For Arjuna, Krishna became his chariot rider; a very low profile service from material standards. But for that immeasurable act of loving kindness, Krishna is known as ParthaSarathi (the chariot driver of Arjuna). I was surprised to hear how, those days, one communicated to their chariot riders on the battleground. When Arjuna had to turn right on the battleground, he would kick Krishna’s right shoulder. The loud noises on the battle ground would make conversation inaudible, so kicking was the only way. On whose lotus feet Brahma and Shiva take shelter that Krishna used to get Arjuna’s kick on His shoulder. And He would enjoy it, too.
Devotees offer bhoga to Krishna and eat His remnants called Prasad. Krishna’s cowherd friends in Vrindavana used to feed Krishna their food remnants. This bewildered Brahma. He wondered if Krishna is really the Supreme Personality of Godhead. He tested Krishna by kidnapping all His cowherd friends. Krishna expanded Himself as exact replica of each of His friends. Brahma fell at Krishna’s feet and chanted prayers. The same Krishna once carried Draupadi’s footwear in His hands. Why? Because each atom of Draupadi used to chant Krishna Krishna.
Krishna is not partial in a way we know partiality. He liberates even His enemies. He liberated both Kamsa and Shishupal. The audience saw a light entering Krishna’s body from Shishupal’s body when Krishna killed Shishupal. Arjuna didn’t want liberation. He wanted to serve Krishna with love. And so he did by fighting the war of Mahabharata. Enemies, impersonalists, and Buddhist get liberation; they merge into Krishna’s effulgence. To devotees Krishna bestows His personal association. Only pure devotees of Krishna can understand His message of love. Only they’re empowered to distribute the ancient science in the world. For people with devilish mentalities, the Bhagavad Gita is as clear as mud. Once an impersonalist said to Srila Prabhupada that her guru says Krishna means dark in Sanskrit. And dark means what is unknown. So, no one can know Krishna. Srila Prabhupada replied, well, if Krishna is unknowable then your guru certainly can’t know Him. He shouldn’t comment on Krishna. After a pause, Srila Prabhupada said with intensity, Krishna is known only to the devotees!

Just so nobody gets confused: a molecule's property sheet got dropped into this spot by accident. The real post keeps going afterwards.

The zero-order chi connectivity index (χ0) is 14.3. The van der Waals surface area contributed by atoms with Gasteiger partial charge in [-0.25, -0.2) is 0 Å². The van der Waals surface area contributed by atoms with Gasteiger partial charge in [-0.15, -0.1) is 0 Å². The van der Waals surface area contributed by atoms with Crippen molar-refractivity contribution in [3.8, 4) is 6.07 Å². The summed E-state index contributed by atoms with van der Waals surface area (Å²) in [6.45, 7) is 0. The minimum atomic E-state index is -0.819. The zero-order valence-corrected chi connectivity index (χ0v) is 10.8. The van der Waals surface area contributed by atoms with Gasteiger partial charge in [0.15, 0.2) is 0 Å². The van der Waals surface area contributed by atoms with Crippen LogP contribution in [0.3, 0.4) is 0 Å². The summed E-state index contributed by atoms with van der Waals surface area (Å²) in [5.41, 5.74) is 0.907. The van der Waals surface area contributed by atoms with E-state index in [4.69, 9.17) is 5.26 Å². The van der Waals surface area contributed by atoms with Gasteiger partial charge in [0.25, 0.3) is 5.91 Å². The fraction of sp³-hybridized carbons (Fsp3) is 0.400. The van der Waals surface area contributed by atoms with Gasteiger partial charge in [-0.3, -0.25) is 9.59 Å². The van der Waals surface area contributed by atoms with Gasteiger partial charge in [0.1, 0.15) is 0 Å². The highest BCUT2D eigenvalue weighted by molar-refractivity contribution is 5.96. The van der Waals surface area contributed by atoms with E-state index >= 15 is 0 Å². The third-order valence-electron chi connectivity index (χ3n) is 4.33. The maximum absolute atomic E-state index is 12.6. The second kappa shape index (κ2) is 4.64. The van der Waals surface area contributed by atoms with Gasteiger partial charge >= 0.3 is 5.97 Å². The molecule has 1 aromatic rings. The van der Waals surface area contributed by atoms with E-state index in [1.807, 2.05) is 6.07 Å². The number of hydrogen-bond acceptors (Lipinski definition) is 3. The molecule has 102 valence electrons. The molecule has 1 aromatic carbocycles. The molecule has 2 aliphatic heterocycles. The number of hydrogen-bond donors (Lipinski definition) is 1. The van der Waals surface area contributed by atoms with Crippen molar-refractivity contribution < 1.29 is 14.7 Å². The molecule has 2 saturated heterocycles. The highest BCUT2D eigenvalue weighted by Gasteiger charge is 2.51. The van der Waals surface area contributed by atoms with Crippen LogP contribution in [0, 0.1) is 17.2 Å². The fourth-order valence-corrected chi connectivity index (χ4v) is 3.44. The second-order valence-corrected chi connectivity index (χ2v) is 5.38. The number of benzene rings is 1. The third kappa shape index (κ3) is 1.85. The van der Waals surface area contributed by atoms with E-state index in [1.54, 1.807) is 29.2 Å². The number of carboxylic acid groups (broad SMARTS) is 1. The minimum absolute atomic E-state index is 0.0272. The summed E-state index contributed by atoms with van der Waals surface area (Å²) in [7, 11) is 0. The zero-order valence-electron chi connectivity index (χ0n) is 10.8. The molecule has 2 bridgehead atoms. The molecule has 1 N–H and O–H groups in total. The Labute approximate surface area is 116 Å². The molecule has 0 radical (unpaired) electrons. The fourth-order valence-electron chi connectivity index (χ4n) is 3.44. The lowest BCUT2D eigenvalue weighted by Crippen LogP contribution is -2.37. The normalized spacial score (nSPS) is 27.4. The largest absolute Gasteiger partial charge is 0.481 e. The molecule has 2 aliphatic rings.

In the purport of this verse, Srila Prabhupada says, “There are a number of editions of this great book of knowledge. Some of them have commentaries by the devotees, and some of them have commentaries by the demons. Commentation by the devotees is real, whereas that of the demons is useless. Arjuna accepts Śrī Kṛṣṇa as the Supreme Personality of Godhead, and any commentary on the Gītā following in the footsteps of Arjuna is real devotional service to the cause of this great science. The demonic, however, do not accept Lord Kṛṣṇa as He is. Instead they concoct something about Kṛṣṇa and mislead general readers from the path of Kṛṣṇa’s instructions. Here is a warning about such misleading paths. One should try to follow the disciplic succession from Arjuna, and thus be beneﬁted by this great science of Śrīmad Bhagavad-gītā.”
Srila Prabhupada wants us to follow the parampara that can link us to Krishna. Because only taking shelter at Krishna’s lotus feet (samāśritā ye pada-pallava-plavam) reduces the ocean of nescience (bhavāmbudhir vatsa-padam) to a small spot of water like the footprint of the calves (vatsa-padam).